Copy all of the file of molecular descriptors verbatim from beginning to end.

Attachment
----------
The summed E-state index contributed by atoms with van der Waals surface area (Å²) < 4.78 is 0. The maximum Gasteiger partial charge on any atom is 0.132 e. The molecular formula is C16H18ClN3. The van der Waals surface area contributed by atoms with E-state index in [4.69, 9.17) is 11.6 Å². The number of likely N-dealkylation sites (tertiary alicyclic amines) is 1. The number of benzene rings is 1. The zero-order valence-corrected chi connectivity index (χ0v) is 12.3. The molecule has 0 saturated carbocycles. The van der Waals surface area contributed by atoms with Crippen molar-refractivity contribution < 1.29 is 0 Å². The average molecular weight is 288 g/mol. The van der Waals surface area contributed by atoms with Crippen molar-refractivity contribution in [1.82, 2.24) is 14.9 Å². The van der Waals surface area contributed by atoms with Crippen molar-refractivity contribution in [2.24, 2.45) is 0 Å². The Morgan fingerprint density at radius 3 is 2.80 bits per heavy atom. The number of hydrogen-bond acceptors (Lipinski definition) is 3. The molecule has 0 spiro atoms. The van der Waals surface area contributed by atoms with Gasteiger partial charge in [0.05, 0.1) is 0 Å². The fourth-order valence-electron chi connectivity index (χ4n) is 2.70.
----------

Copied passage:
The summed E-state index contributed by atoms with van der Waals surface area (Å²) < 4.78 is 0. The maximum Gasteiger partial charge on any atom is 0.132 e. The molecular formula is C16H18ClN3. The van der Waals surface area contributed by atoms with E-state index in [4.69, 9.17) is 11.6 Å². The number of likely N-dealkylation sites (tertiary alicyclic amines) is 1. The number of benzene rings is 1. The zero-order valence-corrected chi connectivity index (χ0v) is 12.3. The molecule has 0 saturated carbocycles. The van der Waals surface area contributed by atoms with Crippen molar-refractivity contribution < 1.29 is 0 Å². The average molecular weight is 288 g/mol. The van der Waals surface area contributed by atoms with Crippen molar-refractivity contribution in [1.82, 2.24) is 14.9 Å². The van der Waals surface area contributed by atoms with Crippen molar-refractivity contribution in [2.24, 2.45) is 0 Å². The Morgan fingerprint density at radius 3 is 2.80 bits per heavy atom. The number of hydrogen-bond acceptors (Lipinski definition) is 3. The molecule has 0 spiro atoms. The van der Waals surface area contributed by atoms with Gasteiger partial charge in [0.05, 0.1) is 0 Å². The fourth-order valence-electron chi connectivity index (χ4n) is 2.70.